Every week, I seem to get a few emails from disgruntled residents who want to quit. They don't enjoy clinical medicine and they want to get out ASAP. Of course, many are burdened by significant loans and others feel that they would have nothing else they could do if they didn't pursue a career in medicine.
I always ask people to consider the following:
1. Financial stability: If you quit now, do you have a financial plan that will get you through the next 3, 6, 9, and 12 months? For most, it's resorting to family resources. For others, it's living off of a spouse's income or tapping into savings. Have you examined your budget?
2. Maybe you're in the wrong residency: Have you considered a different residency program or a different specialty? If you're currently dissatisfied or disgruntled, maybe you'll be happy at a different program. No 2 programs are alike. Maybe you're just in the wrong program, around the wrong people, in the wrong place in the country, in the wrong type of hospital...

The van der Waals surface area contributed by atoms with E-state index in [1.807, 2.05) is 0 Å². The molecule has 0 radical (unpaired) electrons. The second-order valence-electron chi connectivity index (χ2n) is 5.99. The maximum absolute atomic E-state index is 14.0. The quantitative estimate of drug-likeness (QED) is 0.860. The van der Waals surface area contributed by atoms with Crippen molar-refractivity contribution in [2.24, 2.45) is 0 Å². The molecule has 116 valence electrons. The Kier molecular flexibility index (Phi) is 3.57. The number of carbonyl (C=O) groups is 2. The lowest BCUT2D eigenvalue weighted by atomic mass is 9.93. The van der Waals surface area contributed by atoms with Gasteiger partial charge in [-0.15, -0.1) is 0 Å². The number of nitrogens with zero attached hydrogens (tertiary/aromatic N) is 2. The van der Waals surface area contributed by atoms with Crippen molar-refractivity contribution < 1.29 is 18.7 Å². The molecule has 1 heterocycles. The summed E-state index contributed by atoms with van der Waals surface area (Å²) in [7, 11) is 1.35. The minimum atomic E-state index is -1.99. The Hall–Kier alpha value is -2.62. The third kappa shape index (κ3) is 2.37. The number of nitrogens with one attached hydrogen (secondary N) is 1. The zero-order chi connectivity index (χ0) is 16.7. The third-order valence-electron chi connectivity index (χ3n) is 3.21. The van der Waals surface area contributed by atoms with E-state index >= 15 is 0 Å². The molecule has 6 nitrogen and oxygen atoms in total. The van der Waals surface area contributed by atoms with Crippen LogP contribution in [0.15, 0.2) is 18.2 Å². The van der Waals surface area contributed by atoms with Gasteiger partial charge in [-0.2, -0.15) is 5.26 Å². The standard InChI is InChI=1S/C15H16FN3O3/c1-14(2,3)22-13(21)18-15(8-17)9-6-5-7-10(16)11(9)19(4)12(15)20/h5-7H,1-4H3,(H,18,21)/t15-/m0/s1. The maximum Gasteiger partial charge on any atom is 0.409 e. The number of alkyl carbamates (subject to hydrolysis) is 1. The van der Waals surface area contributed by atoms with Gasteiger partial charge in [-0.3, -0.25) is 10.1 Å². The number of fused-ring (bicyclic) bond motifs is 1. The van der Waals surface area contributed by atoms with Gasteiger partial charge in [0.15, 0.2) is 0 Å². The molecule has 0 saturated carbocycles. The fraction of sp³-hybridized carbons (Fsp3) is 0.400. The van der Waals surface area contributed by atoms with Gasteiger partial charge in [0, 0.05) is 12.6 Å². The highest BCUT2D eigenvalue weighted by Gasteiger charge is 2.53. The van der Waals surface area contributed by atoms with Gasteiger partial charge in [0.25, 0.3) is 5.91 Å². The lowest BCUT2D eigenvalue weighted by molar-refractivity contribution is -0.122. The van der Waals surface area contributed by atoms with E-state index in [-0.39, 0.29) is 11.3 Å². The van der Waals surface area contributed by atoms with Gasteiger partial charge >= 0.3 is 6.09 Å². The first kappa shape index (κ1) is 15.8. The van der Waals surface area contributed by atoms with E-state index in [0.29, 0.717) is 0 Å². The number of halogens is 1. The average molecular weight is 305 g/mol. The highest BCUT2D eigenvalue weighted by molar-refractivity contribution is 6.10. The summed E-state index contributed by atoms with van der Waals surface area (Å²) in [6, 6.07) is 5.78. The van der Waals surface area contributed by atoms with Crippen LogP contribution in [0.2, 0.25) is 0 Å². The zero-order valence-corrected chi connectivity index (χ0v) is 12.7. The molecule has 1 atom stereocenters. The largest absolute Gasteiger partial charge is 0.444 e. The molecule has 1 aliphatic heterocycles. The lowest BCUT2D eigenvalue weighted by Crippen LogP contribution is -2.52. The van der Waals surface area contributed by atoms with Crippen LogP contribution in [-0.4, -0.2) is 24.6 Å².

3. Predicting the future: Will you regret the fact that you never completed your residency? Even if you never plan to practice clinical medicine, there are career benefits associated with being board-certified and by having an active medical license. Do you know what they are?
Of course, there are about 20 other questions you'll need to ask before you seriously think about quitting. Questions like: How will this impact my colleagues? What type of letter will my program director write? How will my family respond?